Supplied photo courtesy of Dottie Fullerton. Cary Newman, Dottie Fullerton, Jane Brown and Loretta Brady stand with donations from the St. Therese Cathlic Church Christmas gift drive to benefit the International Seaman Center’s Christmas Sea program.
Seafarers benefit from St. Therese OUTREACH
DECEMBER 23, 2014
St. Therese Parish Community OUTREACH along with its children’s ministry organized a Christmas gift drive to benefit the International Seamen Center’s Christmas Sea program. The International Seamen Center is a Christian ministry whose mission is to minister to the spiritual and temporal needs of seafarers docked in the Wilmington port who are away from family, friends and home during this Christmas season.
Extending an expression of warm welcome and kindness to those disenfranchised sailors, the outreach, chaired by Mike George, and the children’s ministry, led by Megan Gavrillen, encouraged donations during a Christmas Gift Drive Dec. 13 and 14.
OUTREACH member Virginia Baker and her daughter Sarah Baker crocheted and knitted handmade hats. Those along with 21 tall kitchen bags containing travel-size shampoos, lotions, soaps, toothbrushes, toothpaste, toiletries, hard candy, socks, gloves, small flashlights and playing cards were among the items collected and donated to ISC.
Cary Newman, ISC board chairman, said the gifts are distributed to 600-700 seafarers from more than 40 countries, with most from the Philippines, Ukraine and Korea, from the International Seamen’s Center on the Port of Wilmington or on board ship at the port between Thanksgiving and New Year’s Day.
The St. Therese Catholic Church collection was the largest single donation from any church to the Christmas at Sea program at the ISC, Newman said. — Marimar McNaughton
Wilmington seamen’s group brings Christmas to international crews
December 12, 2014
A Christmas tree and lots of care packages awaited a cargo ship crew that arrived at the Port of Wilmington Friday. Photos courtesy Hilary Snow.
A Christmas tree and lots of care packages awaited a Belgian cargo ship crew that arrived at the Port of Wilmington Friday. Photos by Hilary Snow.
Each time Sabo Bulajic steps onto dry land is a cause for celebration.
“It is feeling really nice,” Bulajic, from Montenegro, said. “Then to board the ship again it is feeling not so nice.”
Bulajic may have been particularly excited to dock at the Port of Wilmington for a half-day Friday because he knew he would be greeted by a group of smiling faces, a few gifts, some homemade cookies and lots of camaraderie.
It may not have been like going home, but it was the closest he could get to it from halfway around the world.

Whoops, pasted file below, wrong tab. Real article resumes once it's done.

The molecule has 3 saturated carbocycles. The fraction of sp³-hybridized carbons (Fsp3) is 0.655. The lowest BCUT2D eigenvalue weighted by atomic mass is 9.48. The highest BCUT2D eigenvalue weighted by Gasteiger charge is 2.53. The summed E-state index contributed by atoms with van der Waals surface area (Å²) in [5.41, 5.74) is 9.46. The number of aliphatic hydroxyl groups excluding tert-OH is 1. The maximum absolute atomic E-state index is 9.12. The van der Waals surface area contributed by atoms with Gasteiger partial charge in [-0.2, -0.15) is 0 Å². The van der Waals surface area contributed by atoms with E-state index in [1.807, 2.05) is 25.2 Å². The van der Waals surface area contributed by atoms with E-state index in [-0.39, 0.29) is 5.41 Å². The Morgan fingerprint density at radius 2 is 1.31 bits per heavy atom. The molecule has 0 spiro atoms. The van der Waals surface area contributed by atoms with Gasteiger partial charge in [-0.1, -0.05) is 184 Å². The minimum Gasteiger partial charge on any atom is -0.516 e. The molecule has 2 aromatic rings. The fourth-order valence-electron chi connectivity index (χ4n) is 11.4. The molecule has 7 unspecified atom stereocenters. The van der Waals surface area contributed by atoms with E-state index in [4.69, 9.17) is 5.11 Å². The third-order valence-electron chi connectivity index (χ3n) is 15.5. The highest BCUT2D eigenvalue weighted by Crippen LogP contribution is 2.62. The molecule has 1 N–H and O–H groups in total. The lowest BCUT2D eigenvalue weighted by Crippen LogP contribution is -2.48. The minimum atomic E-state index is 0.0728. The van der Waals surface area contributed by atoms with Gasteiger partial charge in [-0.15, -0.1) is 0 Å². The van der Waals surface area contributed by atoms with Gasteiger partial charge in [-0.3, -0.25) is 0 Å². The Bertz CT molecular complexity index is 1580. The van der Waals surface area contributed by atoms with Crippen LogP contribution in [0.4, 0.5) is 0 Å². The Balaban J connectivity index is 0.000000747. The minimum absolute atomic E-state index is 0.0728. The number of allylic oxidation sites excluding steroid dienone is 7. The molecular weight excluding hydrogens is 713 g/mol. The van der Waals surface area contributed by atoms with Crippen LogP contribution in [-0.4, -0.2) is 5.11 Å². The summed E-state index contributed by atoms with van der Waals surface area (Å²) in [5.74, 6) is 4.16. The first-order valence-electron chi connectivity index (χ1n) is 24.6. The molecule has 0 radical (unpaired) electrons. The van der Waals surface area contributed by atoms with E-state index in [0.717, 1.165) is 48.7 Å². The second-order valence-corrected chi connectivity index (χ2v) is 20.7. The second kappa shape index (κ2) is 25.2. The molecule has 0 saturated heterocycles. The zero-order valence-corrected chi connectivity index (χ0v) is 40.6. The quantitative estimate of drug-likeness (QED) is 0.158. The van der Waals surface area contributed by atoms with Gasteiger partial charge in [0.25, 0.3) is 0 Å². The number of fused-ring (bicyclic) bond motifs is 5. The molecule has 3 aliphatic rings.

And that’s exactly what volunteers at the International Seamen’s Center (ISC) and The Propeller Club are going for with their ongoing mission to meet the physical and spiritual needs of crew that come through the Port City.
Founded 45 years ago, the Wilmington chapter of the ISC is an interdenominational organization, housed at the Port of Wilmington, that provides short-term amenities and luxuries not found at sea–telephones, phone cards and computers to contact family members, snacks, television, affordable clothing for purchase, transport around town and even an onsite chapel and free Bibles.
The Propeller Club, which just recently reorganized after a decade of dormancy, supports the ISC’s efforts in its overall mission to promote the maritime industry and its related partners.
While ISC annually ministers to more than 7,000 seafarers, volunteers acknowledged the holidays are the most crucial time of year. The group’s Christmas at Sea program provides seamen with a little something extra–needed items like gloves and hats, toiletries and goodies, such as candy and magazines.
Volunteer Carol Borneman said last year, ISC handed out over 700 care packages to crews from dozens of countries between Thanksgiving and Christmas. Items are donated by a growing group of area churches, along with help from partners like The Propeller Club.
What most people don’t realize, Borneman said, is that crews often sign on for a nine-month stint–most of that time isolated aboard ship. Bulajic and his peers, for example, will leave Wilmington en route to Liverpool, England, but will celebrate Christmas Day at sea.
“If you met the people who came off the ships…they’re just so nice and so appreciative,” ISC volunteer Janet Capillary noted.
“I love it when they’re here at the computers Skyping and say, ‘Come meet my family,’” Borneman added.